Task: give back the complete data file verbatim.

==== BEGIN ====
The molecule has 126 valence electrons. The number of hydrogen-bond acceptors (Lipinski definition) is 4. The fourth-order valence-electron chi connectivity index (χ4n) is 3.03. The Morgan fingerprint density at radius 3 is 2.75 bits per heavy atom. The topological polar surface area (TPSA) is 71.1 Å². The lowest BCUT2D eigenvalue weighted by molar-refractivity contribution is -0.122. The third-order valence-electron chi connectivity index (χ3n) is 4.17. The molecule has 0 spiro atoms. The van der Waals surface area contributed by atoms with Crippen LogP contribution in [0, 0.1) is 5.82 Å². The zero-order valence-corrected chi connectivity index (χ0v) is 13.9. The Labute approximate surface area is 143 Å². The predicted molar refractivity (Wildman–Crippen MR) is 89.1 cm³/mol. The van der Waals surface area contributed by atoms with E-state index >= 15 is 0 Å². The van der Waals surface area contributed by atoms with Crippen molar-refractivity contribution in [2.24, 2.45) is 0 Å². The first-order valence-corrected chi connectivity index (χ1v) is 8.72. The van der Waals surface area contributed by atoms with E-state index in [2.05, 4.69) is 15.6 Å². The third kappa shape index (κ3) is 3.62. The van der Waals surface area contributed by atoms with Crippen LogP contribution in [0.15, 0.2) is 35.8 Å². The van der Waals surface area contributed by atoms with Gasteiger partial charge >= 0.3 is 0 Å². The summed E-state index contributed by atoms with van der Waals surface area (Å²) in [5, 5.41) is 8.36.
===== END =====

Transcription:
The molecule has 126 valence electrons. The number of hydrogen-bond acceptors (Lipinski definition) is 4. The fourth-order valence-electron chi connectivity index (χ4n) is 3.03. The Morgan fingerprint density at radius 3 is 2.75 bits per heavy atom. The topological polar surface area (TPSA) is 71.1 Å². The lowest BCUT2D eigenvalue weighted by molar-refractivity contribution is -0.122. The third-order valence-electron chi connectivity index (χ3n) is 4.17. The molecule has 0 spiro atoms. The van der Waals surface area contributed by atoms with Crippen LogP contribution in [0, 0.1) is 5.82 Å². The zero-order valence-corrected chi connectivity index (χ0v) is 13.9. The Labute approximate surface area is 143 Å². The predicted molar refractivity (Wildman–Crippen MR) is 89.1 cm³/mol. The van der Waals surface area contributed by atoms with E-state index >= 15 is 0 Å². The van der Waals surface area contributed by atoms with Crippen molar-refractivity contribution in [2.24, 2.45) is 0 Å². The first-order valence-corrected chi connectivity index (χ1v) is 8.72. The van der Waals surface area contributed by atoms with E-state index in [2.05, 4.69) is 15.6 Å². The third kappa shape index (κ3) is 3.62. The van der Waals surface area contributed by atoms with Crippen LogP contribution in [0.15, 0.2) is 35.8 Å². The van der Waals surface area contributed by atoms with Gasteiger partial charge >= 0.3 is 0 Å². The summed E-state index contributed by atoms with van der Waals surface area (Å²) in [5, 5.41) is 8.36.